News and Events: Continuing resolutions, global warming, and antibiotic resistance

Posted: March 17, 2013 in Ethics, Events, Funding, Policy, Science

http://blogs.nature.com/news/2013/03/drug-resistant-bacteria-and-lack-of-new-antibiotics-pose-catastrophic-threat.html

“The danger of antibiotic-resistant bacteria should be placed alongside pandemic influenza and terrorism on the UK government’s list of threats to national security, the country’s most senior medic has advised.”

 

http://www.washington.edu/federalrelations/2013/03/15/latest-cr-budget-update/

“This has been a productive week in the world of Congressional Budgets and Appropriations. Congress is wrapping up work on a CR to keep the government funded through the end of the fiscal year on September 30th and both House and Senate Budget Committees unveiled their FY14 budgets this week.”

 

http://www.aip.org/fyi/2013/045.html

American Institute of Physics FYI Bulletin “Hearing Discusses Impacts of Travel Restrictions on Federal Scientists.”

 

http://scienceprogress.org/2013/03/recent-observed-global-warming-is-%E2%80%98amazing-and-atypical%E2%80%99/

“Now, the most comprehensive “Reconstruction of Regional and Global Temperature for the Past 11,300 Years” ever done reveals just how stable the climate has been — and just how destabilizing manmade carbon pollution has been and will continue to be unless we dramatically reverse emissions trends.”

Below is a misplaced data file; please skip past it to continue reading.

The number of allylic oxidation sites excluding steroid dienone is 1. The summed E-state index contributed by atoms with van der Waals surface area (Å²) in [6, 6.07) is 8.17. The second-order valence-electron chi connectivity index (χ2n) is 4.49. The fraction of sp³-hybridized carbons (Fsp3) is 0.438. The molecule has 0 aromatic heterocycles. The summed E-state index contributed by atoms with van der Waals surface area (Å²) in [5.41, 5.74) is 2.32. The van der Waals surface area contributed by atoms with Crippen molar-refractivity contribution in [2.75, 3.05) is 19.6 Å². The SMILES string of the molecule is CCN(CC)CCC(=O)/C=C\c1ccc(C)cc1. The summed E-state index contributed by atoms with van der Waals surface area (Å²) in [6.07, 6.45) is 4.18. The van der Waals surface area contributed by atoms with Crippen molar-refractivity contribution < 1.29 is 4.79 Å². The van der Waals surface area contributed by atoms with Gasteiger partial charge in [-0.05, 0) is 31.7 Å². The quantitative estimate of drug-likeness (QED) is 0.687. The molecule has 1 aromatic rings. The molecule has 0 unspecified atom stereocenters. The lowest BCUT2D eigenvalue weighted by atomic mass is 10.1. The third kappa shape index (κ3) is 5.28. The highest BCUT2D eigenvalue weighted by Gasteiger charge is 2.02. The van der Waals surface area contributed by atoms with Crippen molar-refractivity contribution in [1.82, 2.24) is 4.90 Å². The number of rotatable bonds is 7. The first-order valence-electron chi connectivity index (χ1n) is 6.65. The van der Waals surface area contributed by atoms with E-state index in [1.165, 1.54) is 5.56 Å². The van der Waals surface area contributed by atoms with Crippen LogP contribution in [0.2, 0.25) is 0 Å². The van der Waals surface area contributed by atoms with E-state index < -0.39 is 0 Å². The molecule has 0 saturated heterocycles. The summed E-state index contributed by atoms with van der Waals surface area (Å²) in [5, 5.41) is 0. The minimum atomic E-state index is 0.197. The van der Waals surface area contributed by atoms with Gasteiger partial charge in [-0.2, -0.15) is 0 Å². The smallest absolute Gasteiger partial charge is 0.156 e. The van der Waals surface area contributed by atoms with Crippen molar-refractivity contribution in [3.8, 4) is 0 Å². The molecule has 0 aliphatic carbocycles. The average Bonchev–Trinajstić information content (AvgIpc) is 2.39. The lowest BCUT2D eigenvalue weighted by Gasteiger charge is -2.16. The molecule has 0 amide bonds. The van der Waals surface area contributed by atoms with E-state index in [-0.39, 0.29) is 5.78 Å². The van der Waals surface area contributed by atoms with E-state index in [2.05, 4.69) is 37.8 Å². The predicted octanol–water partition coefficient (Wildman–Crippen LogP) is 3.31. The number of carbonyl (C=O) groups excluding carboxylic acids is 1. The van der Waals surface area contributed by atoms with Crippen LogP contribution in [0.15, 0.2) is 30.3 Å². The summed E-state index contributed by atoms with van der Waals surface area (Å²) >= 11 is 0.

http://www.whitehouse.gov/blog/2013/03/15/sharing-ideas-work-how-technology-can-improve-education

“This week, school leaders, researchers, entrepreneurs, and leading educational thinkers gathered in New York City to share and cultivate innovative ideas about how technology can improve education. The gathering is being led by the Digital Promise League of Innovative Schools—a national center created by Congress and launched at the White House in 2011 to advance technologies to transform teaching and learning.”

 

http://scienceprogress.org/2013/03/why-you-should-care-about-the-increasing-amount-of-fraud-in-scientific-research/

“How the academic politics of retraction and the pressure to publish may have an adverse effect on the quality of modern research.”

 

Advertisements
Comments
  1. Michael says:

    The senate CR has ~70 million back into the NIH from the sequester cuts. Not much, but something…hopefully the 2014 budget that is eventually agreed contains a better future for science. I for one am not optimistic.

Leave a Reply

Fill in your details below or click an icon to log in:

WordPress.com Logo

You are commenting using your WordPress.com account. Log Out / Change )

Twitter picture

You are commenting using your Twitter account. Log Out / Change )

Facebook photo

You are commenting using your Facebook account. Log Out / Change )

Google+ photo

You are commenting using your Google+ account. Log Out / Change )

Connecting to %s